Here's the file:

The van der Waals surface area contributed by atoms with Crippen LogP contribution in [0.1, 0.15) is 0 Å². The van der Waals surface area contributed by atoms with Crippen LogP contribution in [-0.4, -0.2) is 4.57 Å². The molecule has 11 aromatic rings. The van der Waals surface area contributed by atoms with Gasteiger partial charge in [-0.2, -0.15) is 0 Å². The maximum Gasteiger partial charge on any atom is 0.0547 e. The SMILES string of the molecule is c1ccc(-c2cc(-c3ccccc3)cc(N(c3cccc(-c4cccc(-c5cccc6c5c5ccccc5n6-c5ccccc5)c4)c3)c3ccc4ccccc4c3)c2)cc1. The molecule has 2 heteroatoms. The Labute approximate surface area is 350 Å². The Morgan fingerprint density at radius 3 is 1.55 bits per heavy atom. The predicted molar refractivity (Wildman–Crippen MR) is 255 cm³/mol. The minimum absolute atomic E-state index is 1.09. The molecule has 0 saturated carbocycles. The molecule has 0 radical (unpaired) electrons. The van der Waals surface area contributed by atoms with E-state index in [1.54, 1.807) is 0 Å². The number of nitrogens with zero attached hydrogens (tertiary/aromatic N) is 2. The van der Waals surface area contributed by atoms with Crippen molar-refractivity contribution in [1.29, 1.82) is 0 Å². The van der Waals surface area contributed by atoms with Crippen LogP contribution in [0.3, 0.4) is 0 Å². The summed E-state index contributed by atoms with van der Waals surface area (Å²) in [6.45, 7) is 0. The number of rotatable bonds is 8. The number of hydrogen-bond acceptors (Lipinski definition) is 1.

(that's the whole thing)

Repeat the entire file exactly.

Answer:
The van der Waals surface area contributed by atoms with Crippen LogP contribution in [0.1, 0.15) is 0 Å². The van der Waals surface area contributed by atoms with Crippen LogP contribution in [-0.4, -0.2) is 4.57 Å². The molecule has 11 aromatic rings. The van der Waals surface area contributed by atoms with Gasteiger partial charge in [-0.2, -0.15) is 0 Å². The maximum Gasteiger partial charge on any atom is 0.0547 e. The SMILES string of the molecule is c1ccc(-c2cc(-c3ccccc3)cc(N(c3cccc(-c4cccc(-c5cccc6c5c5ccccc5n6-c5ccccc5)c4)c3)c3ccc4ccccc4c3)c2)cc1. The molecule has 2 heteroatoms. The Labute approximate surface area is 350 Å². The Morgan fingerprint density at radius 3 is 1.55 bits per heavy atom. The predicted molar refractivity (Wildman–Crippen MR) is 255 cm³/mol. The minimum absolute atomic E-state index is 1.09. The molecule has 0 saturated carbocycles. The molecule has 0 radical (unpaired) electrons. The van der Waals surface area contributed by atoms with E-state index in [1.54, 1.807) is 0 Å². The number of nitrogens with zero attached hydrogens (tertiary/aromatic N) is 2. The van der Waals surface area contributed by atoms with Crippen molar-refractivity contribution in [1.29, 1.82) is 0 Å². The van der Waals surface area contributed by atoms with Crippen LogP contribution in [0.3, 0.4) is 0 Å². The summed E-state index contributed by atoms with van der Waals surface area (Å²) in [6.45, 7) is 0. The number of rotatable bonds is 8. The number of hydrogen-bond acceptors (Lipinski definition) is 1.